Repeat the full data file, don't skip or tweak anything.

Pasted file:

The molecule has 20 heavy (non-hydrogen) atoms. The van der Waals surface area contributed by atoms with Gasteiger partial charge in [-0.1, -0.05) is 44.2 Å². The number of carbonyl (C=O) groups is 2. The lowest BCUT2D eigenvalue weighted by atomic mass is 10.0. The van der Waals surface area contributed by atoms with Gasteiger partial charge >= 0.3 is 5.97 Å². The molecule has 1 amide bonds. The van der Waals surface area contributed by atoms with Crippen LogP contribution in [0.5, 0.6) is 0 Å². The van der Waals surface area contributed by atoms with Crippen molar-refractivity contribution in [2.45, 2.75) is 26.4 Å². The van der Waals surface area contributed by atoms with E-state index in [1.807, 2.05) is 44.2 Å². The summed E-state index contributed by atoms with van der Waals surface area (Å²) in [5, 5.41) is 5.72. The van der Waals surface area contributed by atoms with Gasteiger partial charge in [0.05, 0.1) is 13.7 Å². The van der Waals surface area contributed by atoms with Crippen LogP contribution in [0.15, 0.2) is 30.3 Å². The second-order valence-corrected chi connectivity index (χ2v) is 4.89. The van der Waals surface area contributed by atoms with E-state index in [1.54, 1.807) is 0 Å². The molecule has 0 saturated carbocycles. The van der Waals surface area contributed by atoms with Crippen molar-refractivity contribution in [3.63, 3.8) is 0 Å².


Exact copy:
The molecule has 20 heavy (non-hydrogen) atoms. The van der Waals surface area contributed by atoms with Gasteiger partial charge in [-0.1, -0.05) is 44.2 Å². The number of carbonyl (C=O) groups is 2. The lowest BCUT2D eigenvalue weighted by atomic mass is 10.0. The van der Waals surface area contributed by atoms with Gasteiger partial charge >= 0.3 is 5.97 Å². The molecule has 1 amide bonds. The van der Waals surface area contributed by atoms with Crippen LogP contribution in [0.5, 0.6) is 0 Å². The van der Waals surface area contributed by atoms with Crippen molar-refractivity contribution in [2.45, 2.75) is 26.4 Å². The van der Waals surface area contributed by atoms with E-state index in [1.807, 2.05) is 44.2 Å². The summed E-state index contributed by atoms with van der Waals surface area (Å²) in [5, 5.41) is 5.72. The van der Waals surface area contributed by atoms with Gasteiger partial charge in [0.05, 0.1) is 13.7 Å². The van der Waals surface area contributed by atoms with Crippen LogP contribution in [0.15, 0.2) is 30.3 Å². The second-order valence-corrected chi connectivity index (χ2v) is 4.89. The van der Waals surface area contributed by atoms with E-state index in [1.54, 1.807) is 0 Å². The molecule has 0 saturated carbocycles. The van der Waals surface area contributed by atoms with Crippen molar-refractivity contribution in [3.63, 3.8) is 0 Å².